‘We ended up saving three lives that day’
IT was a lucky escape for this horse and her three-day-old foal, both rescued from the slaughterhouse, but their biggest fight may be yet to come.
The former Queensland racehorse, 8, had already been moved eight hours south to NSW when she was given a second chance by charity group Save A Horse Australia.
The slaughterhouse was a world away from the former racer's previous life, where she had been mated with a well-bred stallion two years in a row.
"We noticed a large belly on the mare and suspected she might be pregnant," committee member Jennifer Malloch told the Bulletin.
"They were never meant to end up where they did, they fell into the wrong hands.
"Their owner passed away and these horses fell through the cracks."
Ms Malloch said when they realised where they were headed, they knew they had to act.
"Horses are slaughtered every day for pet food and human consumption," she said.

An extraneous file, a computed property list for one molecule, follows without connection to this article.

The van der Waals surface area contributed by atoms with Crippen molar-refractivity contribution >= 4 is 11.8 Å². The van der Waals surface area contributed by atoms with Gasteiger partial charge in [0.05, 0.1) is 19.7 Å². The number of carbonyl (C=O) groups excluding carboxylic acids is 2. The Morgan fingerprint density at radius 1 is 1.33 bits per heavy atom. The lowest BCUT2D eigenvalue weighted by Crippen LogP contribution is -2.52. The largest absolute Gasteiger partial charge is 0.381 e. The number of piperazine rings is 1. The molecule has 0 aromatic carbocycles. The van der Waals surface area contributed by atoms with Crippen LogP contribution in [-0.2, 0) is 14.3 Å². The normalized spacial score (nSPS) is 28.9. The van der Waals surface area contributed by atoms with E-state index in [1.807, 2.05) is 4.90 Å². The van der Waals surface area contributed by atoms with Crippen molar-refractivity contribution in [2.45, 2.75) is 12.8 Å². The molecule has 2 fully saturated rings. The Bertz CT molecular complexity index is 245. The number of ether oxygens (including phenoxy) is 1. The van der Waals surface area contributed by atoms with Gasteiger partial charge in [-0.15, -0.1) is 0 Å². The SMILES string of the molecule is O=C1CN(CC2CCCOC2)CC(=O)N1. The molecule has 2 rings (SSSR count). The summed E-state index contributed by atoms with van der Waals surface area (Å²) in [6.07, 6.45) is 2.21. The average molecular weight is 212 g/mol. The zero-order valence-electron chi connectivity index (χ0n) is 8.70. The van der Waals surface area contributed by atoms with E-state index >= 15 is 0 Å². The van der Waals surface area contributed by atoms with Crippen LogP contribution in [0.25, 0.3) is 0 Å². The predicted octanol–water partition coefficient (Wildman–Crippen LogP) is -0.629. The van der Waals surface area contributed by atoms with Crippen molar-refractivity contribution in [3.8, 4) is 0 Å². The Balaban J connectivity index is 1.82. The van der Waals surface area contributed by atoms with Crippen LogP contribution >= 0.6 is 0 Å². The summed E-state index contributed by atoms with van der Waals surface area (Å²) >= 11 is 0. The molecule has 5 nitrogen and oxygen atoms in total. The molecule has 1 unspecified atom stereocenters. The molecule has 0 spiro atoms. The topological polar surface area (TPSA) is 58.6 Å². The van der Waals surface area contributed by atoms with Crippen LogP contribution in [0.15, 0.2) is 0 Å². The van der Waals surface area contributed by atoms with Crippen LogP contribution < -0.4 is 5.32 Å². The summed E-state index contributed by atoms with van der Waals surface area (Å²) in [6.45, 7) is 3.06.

'The meat buyers pay anywhere from $50 to $250 for a horse.
"Some of them have a heart and they are willing to sell them to us to save a life."
They bought the mare, and her 12-month old filly, who was destined for the same fate.
"We were able to get them just in time, we thought we were saving two lives, we ended up saving three lives that day," Ms Malloch said.
The mare, named Nevaeh, was recovering at jockey Laura Cheshire's acreage in Claigraba when she birthed a foal on Wednesday.
It was a situation that hits close to home for Ms Cheshire, who saw her old horse, War Ends, slaughtered on ABC's 7.30 investigation into the racehorse industry.
"It was shocking … I had no idea," she said.
"The horses that I ride for my job are in pristine condition, they want for nothing, and then at the other end of the spectrum is the rescue horses that have basically been thrown away.
"These horses leave the industry and are rehomed and the racing industry has no control over what happens to them after that.
Ms Cheshire is currently lobbying for change through the Queensland government.
Meanwhile mother and son continue their fight for survival.
The mare, stick-thin and frail from feeding her 12-month old filly, as well as the growing baby in her belly, is expected to regain her health and be adopted out.
But the battle is on to save her little miracle, weakened from his tough start in the world.
Armed with intravenous drips and a careful eye, Ms Cheshire said they were doing everything they could, with the help of Save A Horse Australia supporters.
To donate: www.saveahorse.org.au